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Operation Door Knock

posted Jun 24, 2012, 1:31 PM by Austin Greenwood   [ updated Jun 24, 2012, 1:56 PM ]

It’s time for Australian drivers to learn smart new habits for getting out of and into vehicles. 

Our hospitals are busy with bike riders who have been injured by the thoughtless opening of car doors. There are about two “doorings”  
in Melbourne each week. 

When a bike rider is “doored”, drivers are always legally liable,  more...


posted Apr 29, 2012, 12:26 PM by Austin Greenwood   [ updated Jun 24, 2012, 1:20 PM ]

Over the last several years, NIOSH researchers have investigated the potential health effects of prolonged bicycling in police bicycle patrol units, including the possibility that some bicycle saddles exert excessive pressure on the urogenital area of cyclists, restricting blood flow to the genitals, resulting in adverse effects on sexual function. more...

One mile on a bike is a $0.42 economic gain to society, one mile driving is a $0.20 loss

posted Apr 29, 2012, 12:21 PM by Austin Greenwood   [ updated Jun 24, 2012, 1:24 PM ]

Copenhagen, the bicycle-friendliest place on the planet, publishes a biannual Bicycle Account, and buried in its pages is a rather astonishing fact, reports Andy Clarke, president of the league of American Bicyclists:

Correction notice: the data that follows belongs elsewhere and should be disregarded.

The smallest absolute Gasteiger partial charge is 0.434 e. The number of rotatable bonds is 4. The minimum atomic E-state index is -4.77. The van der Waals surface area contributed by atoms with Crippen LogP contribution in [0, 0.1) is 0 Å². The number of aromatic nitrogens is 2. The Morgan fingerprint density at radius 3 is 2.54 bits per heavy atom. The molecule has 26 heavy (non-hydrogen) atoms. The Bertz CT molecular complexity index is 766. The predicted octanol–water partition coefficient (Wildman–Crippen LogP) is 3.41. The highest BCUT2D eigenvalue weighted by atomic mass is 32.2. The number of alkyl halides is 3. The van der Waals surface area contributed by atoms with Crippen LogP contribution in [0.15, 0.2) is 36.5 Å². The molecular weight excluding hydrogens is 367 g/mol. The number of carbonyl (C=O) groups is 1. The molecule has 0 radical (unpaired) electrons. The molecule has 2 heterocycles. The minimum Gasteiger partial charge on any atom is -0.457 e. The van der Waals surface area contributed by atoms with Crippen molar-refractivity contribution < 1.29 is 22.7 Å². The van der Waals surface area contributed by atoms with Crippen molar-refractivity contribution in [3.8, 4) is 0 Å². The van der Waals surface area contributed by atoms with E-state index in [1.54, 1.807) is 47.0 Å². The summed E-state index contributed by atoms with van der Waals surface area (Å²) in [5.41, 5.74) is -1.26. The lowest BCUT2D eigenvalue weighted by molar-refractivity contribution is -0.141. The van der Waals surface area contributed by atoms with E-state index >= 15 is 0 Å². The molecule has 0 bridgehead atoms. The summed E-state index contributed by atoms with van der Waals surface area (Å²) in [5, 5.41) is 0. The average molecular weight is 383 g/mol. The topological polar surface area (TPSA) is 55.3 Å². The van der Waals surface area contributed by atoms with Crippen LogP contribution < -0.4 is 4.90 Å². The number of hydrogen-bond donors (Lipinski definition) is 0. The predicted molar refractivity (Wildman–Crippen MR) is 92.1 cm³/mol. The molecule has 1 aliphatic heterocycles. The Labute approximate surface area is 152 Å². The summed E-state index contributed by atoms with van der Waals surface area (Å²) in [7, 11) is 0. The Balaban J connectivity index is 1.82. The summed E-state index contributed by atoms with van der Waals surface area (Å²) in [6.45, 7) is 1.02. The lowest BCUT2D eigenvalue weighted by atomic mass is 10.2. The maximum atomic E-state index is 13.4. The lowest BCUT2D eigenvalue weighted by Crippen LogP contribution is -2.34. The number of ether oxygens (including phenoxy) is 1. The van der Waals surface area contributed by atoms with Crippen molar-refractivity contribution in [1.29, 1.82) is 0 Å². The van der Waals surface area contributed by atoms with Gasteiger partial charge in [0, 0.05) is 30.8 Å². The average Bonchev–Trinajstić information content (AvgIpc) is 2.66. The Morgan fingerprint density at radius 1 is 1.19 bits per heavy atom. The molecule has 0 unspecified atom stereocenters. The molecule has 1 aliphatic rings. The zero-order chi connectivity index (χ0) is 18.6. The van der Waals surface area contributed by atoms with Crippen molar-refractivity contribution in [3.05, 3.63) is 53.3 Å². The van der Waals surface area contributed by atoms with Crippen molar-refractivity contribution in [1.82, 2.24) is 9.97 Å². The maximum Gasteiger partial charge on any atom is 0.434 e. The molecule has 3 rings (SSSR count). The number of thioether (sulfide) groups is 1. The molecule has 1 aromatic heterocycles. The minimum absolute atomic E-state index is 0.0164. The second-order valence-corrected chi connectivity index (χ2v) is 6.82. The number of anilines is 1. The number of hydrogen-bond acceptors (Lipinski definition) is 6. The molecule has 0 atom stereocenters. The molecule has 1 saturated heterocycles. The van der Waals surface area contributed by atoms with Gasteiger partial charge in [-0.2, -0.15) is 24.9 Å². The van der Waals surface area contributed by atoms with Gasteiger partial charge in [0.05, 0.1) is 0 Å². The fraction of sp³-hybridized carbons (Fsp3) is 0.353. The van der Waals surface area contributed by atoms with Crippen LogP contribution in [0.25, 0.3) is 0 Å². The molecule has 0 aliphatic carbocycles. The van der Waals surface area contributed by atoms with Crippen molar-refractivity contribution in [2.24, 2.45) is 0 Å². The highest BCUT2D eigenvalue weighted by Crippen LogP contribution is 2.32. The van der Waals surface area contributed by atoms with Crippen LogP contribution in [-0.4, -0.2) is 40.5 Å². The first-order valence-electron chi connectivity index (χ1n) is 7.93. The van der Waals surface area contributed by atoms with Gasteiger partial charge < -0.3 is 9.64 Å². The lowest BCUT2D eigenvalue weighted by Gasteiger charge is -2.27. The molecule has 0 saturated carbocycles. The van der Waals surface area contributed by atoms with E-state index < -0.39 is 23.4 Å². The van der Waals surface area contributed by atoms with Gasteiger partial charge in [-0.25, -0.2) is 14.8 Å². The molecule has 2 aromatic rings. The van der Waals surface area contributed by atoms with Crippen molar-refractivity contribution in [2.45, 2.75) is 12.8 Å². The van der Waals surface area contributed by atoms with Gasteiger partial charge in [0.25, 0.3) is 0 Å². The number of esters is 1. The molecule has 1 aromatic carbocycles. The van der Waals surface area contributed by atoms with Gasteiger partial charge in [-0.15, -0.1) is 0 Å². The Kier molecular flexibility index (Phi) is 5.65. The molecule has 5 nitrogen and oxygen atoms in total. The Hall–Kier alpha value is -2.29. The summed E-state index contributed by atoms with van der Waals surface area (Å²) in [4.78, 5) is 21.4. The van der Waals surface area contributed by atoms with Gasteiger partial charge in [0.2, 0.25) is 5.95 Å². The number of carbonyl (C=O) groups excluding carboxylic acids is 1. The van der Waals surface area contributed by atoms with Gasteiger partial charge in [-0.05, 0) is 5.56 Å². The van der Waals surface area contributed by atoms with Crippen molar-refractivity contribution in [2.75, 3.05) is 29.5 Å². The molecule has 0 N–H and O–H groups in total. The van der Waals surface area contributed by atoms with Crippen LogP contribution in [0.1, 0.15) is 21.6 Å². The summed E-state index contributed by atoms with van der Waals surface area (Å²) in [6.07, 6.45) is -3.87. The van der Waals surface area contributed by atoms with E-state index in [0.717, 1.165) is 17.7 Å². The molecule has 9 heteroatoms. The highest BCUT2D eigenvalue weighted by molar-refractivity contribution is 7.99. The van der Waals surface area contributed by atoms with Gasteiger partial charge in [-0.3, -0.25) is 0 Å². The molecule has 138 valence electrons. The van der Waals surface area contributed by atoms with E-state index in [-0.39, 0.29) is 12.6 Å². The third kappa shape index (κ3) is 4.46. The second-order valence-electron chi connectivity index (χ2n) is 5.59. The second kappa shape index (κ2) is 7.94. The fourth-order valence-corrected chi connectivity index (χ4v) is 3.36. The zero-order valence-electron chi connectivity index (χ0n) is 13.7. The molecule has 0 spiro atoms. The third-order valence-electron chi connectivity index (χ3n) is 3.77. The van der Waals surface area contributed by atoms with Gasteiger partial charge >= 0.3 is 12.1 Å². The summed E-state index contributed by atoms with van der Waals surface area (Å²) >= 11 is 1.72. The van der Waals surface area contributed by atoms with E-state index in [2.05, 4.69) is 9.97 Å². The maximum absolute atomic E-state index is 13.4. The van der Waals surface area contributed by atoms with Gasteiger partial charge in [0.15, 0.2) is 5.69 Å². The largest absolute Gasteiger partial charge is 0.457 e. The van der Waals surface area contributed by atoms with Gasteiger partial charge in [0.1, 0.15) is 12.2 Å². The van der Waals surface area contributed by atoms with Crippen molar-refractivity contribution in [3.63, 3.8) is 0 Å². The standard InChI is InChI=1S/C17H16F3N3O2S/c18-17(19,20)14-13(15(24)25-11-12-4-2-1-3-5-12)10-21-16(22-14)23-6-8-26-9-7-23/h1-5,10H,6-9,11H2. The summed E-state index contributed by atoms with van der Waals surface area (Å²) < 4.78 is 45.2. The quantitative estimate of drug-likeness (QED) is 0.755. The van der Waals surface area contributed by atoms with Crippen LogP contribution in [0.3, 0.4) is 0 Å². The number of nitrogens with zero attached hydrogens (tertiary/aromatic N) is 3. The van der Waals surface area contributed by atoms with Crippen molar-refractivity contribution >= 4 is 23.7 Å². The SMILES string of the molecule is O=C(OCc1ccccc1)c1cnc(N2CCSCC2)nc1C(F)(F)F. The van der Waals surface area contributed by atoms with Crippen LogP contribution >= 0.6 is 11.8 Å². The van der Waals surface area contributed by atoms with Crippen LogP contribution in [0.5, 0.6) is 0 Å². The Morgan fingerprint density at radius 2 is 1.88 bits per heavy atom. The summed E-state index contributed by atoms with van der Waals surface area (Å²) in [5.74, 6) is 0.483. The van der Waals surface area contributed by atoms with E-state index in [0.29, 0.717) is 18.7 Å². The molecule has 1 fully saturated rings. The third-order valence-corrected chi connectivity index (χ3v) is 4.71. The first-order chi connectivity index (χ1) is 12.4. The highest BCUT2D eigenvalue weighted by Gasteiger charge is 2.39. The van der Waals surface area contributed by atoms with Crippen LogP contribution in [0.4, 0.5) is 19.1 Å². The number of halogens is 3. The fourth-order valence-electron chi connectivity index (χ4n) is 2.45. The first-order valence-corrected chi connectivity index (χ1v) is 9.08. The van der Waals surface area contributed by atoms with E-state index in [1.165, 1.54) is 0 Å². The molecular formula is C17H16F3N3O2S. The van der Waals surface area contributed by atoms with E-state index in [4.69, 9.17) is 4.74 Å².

“When all these factors are added together the net social gain is DKK 1.22 per cycled kilometer. For purposes of comparison there is a net social loss of DKK 0.69 per kilometer driven by car.” 1.22 Danish crowns is about 25 cents and a kilometer is 6/10 of a mile, so we are talking about a net economic gain to society of 42 cents for every bicycle mile traveled. That’s a good number to have in your back pocket.'


Want more bikers? Build more bike lanes.

posted Apr 29, 2012, 12:15 PM by Austin Greenwood   [ updated Jun 24, 2012, 1:25 PM ]

Yet in a new study (pdf) in the journal Transport Policy, Ralph Buehler and John Pucher suggest that cities might actually be able to influence how many cyclists are on the road. Perhaps all they have to do is — and this shouldn’t come as a huge surprise — build more bike lanes and bike paths. 

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